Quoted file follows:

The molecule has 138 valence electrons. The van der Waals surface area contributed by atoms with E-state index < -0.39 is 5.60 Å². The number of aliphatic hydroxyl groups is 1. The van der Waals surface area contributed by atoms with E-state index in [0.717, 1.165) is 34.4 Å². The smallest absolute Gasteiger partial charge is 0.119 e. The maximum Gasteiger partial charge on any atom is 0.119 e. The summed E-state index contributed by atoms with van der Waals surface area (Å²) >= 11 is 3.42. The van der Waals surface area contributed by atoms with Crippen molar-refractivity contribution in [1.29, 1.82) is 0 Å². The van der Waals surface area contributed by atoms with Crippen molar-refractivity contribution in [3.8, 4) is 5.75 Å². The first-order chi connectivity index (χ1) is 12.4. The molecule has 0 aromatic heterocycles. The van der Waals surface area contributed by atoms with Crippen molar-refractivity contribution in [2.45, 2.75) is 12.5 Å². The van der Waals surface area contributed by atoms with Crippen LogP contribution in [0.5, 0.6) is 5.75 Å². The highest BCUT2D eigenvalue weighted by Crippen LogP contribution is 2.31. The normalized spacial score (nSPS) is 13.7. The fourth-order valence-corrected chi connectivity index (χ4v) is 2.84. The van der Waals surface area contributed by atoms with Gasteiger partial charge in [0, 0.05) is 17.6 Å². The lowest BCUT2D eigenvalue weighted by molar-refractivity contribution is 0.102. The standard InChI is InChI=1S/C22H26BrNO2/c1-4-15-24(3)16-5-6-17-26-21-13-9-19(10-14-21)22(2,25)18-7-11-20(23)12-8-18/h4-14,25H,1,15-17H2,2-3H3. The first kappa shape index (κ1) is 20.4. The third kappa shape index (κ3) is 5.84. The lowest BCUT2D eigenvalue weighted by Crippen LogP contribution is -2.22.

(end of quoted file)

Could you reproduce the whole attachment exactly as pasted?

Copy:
The molecule has 138 valence electrons. The van der Waals surface area contributed by atoms with E-state index < -0.39 is 5.60 Å². The number of aliphatic hydroxyl groups is 1. The van der Waals surface area contributed by atoms with E-state index in [0.717, 1.165) is 34.4 Å². The smallest absolute Gasteiger partial charge is 0.119 e. The maximum Gasteiger partial charge on any atom is 0.119 e. The summed E-state index contributed by atoms with van der Waals surface area (Å²) >= 11 is 3.42. The van der Waals surface area contributed by atoms with Crippen molar-refractivity contribution in [1.29, 1.82) is 0 Å². The van der Waals surface area contributed by atoms with Crippen molar-refractivity contribution in [3.8, 4) is 5.75 Å². The first-order chi connectivity index (χ1) is 12.4. The molecule has 0 aromatic heterocycles. The van der Waals surface area contributed by atoms with Crippen molar-refractivity contribution in [2.45, 2.75) is 12.5 Å². The van der Waals surface area contributed by atoms with Crippen LogP contribution in [0.5, 0.6) is 5.75 Å². The highest BCUT2D eigenvalue weighted by Crippen LogP contribution is 2.31. The normalized spacial score (nSPS) is 13.7. The fourth-order valence-corrected chi connectivity index (χ4v) is 2.84. The van der Waals surface area contributed by atoms with Gasteiger partial charge in [0, 0.05) is 17.6 Å². The lowest BCUT2D eigenvalue weighted by molar-refractivity contribution is 0.102. The standard InChI is InChI=1S/C22H26BrNO2/c1-4-15-24(3)16-5-6-17-26-21-13-9-19(10-14-21)22(2,25)18-7-11-20(23)12-8-18/h4-14,25H,1,15-17H2,2-3H3. The first kappa shape index (κ1) is 20.4. The third kappa shape index (κ3) is 5.84. The lowest BCUT2D eigenvalue weighted by Crippen LogP contribution is -2.22.